What Signs to Look For

Things that a practitioner may look for in a pet when evaluating for this type of condition would be hind limb lameness that gets worse with exercise, a skipping or shortened stride in the back legs, pain with palpation of the iliopsoas insertion, and pain with hip extension and simultaneous rotation. An acute iliopsoas strain may respond to 6-8 weeks of rest, a course of NSAIDs +/- muscle relaxers, laser therapy, and massage/heat therapy to loosen the tight and painful muscles. In cases of chronic iliopsoas strain (or a mix of both acute and chronic), most patients won’t respond to the acute protocol and need a different approach to find healing and effective pain control. So what are the options for the more chronic conditions?

Treatment Options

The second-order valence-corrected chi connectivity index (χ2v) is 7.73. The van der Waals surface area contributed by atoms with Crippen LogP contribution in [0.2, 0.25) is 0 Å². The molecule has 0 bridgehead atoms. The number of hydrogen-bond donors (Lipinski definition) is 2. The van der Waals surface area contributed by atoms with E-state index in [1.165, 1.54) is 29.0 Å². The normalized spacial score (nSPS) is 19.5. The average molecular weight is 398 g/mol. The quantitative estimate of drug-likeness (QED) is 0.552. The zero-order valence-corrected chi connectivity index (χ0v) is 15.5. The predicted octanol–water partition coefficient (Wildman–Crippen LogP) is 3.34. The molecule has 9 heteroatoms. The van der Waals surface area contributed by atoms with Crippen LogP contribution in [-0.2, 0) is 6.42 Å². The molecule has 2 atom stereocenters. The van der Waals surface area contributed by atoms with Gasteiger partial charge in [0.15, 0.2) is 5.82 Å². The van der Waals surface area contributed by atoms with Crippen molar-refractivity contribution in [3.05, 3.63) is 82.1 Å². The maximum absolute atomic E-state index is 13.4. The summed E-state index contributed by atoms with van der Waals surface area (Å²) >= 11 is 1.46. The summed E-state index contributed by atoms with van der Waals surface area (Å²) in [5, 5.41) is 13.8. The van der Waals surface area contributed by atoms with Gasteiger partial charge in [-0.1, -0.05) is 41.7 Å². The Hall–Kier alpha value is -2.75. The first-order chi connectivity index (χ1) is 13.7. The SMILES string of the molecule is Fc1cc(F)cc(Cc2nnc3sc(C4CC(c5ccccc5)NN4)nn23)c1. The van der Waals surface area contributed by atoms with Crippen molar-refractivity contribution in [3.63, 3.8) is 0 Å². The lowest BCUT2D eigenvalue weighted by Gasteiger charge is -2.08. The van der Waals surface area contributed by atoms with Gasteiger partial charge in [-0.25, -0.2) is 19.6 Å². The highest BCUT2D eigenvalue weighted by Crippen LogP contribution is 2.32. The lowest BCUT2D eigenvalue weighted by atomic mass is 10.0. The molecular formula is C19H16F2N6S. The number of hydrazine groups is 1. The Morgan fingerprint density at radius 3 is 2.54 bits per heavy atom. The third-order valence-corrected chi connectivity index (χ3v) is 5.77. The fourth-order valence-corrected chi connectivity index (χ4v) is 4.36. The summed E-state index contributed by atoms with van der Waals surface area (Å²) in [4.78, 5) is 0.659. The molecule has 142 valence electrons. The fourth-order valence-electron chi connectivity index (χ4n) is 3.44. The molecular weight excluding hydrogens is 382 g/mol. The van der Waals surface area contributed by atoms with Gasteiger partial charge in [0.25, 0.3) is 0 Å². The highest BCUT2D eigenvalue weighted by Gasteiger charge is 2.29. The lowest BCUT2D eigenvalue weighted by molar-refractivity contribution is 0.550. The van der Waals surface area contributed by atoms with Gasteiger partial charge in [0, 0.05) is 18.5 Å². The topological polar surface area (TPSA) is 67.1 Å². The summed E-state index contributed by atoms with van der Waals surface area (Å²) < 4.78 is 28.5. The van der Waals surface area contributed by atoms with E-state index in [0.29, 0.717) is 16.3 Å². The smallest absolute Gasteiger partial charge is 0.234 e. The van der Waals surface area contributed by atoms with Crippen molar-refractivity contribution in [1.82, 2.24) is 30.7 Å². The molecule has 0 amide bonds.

Our doctors have found that a combination of modalities focusing on stimulating a healing inflammatory response and loosening tight and spasming muscles will eventually work to manage iliopsoas symptoms and get our patients back to controlled exercise. In this practice, we have seen great success with acupuncture therapy as a primary modality in the management of this soft tissue condition. The acupuncture needles, placed in strategic locations, will release stagnation and create an inflammatory response that is vital to the healing process in chronic conditions. The frequency and duration of acupuncture depends on the patient’s symptoms and response to treatment. The average pet generally receives an acupuncture session once weekly for 2-4 weeks and then assess progress and decide on future therapy. Heat therapy combined with massage is another important modality to help bring circulation to the area, release tension, and provide pain control. Pet owners will place a warm gel pack along the lower spine and along the inside muscles from hip to hock for 15-30 minutes twice daily to start. Heat would then be followed by gentle massage along both sides of the lumbar spine and down the hind limbs (inside and outside muscles). After some heat and a relaxing massage, applying a light stretch to all of the warmed up hind limb muscles and joints (from toes to hip) would be a great way to end a session. Gentle flexion and extension, held for 10-15 seconds, hastreatment for canine muscle pain it’s greatest benefits when applied to limbs that have been warmed up through easy exercise or manual stimulation.